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District buys troubled United Medical Center

The city now owns United Medical Center, the only hospital serving residents east of the Anacostia River, after bidding $20 million for the beleaguered facility after no other offers were made during an auction Friday.

The sale, on the steps of the John A. Wilson Building, took less than five minutes before Richard Amato, a senior assistant general who acted as auctioneer, gaveled the sale closed. The move was expected and follows months of wrangling between the city and Specialty Hospitals of America, the previous owner of financially struggling United Medical Center.

A judge rejected Specialty's attempt this week to stop the imminent foreclosure, part of the city's plan to seize control of the hospital from the for-profit company and put it under the authority of a District-appointed board. United Medical Center, formerly known as Greater Southeast Community Hospital, has long struggled financially.

The District's chief financial officer has warned city officials about the likely fiscal risks of taking control of the hospital, warning about the "negative impact on the District's budget and financial plan."

The city's previous experience in running D.C. General should serve as a cautionary tale, experts have said.

Specialty gained ownership of the hospital in 2007 under a deal engineered by D.C. Council member David A. Catania (I-At Large). The deal prevented closure of the facility and called for Specialty's managers to co-manage the hospital.

The city has spent tens of millions of dollars to modernize the facility in the past 2½ years, and city officials said in recent court filings that Specialty led them to believe the long-troubled hospital had stabilized financially. But behind the scenes, city filings said, the hospital had been losing about $1 million a month and had run up at least $20 million in debt.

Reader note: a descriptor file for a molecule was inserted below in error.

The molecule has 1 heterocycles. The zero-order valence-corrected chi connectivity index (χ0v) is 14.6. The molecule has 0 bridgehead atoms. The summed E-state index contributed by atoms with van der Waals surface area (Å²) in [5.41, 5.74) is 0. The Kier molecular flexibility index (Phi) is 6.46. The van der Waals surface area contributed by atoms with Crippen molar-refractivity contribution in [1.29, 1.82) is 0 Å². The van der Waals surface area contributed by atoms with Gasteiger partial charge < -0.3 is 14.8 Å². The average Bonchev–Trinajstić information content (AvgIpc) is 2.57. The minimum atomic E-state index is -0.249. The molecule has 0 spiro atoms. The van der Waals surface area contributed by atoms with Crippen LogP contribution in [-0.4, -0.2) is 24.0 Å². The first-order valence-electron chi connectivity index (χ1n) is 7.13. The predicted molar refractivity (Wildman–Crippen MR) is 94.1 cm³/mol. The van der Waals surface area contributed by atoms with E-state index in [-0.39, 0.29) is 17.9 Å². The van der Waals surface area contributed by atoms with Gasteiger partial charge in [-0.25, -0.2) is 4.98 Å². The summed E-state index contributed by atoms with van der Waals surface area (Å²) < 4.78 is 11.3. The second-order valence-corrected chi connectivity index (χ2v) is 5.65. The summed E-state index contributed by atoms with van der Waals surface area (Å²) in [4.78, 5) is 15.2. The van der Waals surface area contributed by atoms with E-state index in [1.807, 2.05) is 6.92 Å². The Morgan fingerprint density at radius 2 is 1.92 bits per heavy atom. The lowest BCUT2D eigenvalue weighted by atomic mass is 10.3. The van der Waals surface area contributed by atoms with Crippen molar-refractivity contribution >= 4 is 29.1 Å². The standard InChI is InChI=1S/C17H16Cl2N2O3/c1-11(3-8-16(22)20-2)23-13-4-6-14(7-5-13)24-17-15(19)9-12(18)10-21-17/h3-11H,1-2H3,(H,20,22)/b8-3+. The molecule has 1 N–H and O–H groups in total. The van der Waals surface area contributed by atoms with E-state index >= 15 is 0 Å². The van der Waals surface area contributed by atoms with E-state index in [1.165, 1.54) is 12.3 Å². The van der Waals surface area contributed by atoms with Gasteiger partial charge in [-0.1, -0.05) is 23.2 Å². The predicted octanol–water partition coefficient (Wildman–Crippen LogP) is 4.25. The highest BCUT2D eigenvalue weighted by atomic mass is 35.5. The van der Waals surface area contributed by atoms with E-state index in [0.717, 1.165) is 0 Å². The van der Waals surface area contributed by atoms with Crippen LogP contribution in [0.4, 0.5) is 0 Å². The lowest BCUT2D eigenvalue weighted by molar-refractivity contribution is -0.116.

By Lena H. Sun  |  July 9, 2010; 10:43 AM ET
Categories:  City Finances  
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What a stupid move. The fact that no other entities bid for control should have been a clue. Not to mention the history of DC General and the recent history of the hospital the District just purchased.

While I certainly understand the need for a hospital east of the river, there is no possible way any business can survive when it serves a population, the majority of whom have no medical insurance and have a history of not paying their personal medical bills. As much as we want to think hospitals are places which help people, which they are, they are also businesses which have overhead, payrolls, many other expenses and the need to turn a profit so they can reinvest in their facility to constantly improve it. I don't know what the answer is for this beleaguered institution but the District acquiring it is definitely not the answer.

Posted by: UrbanDweller | July 9, 2010 11:49 AM | Report abuse


And where are all those people going to go? They just don't disappear. They're going to be pushed off onto other hospitals and become a drain on those systems. There's no good solution until then.

Posted by: alewis4 | July 9, 2010 2:40 PM | Report abuse

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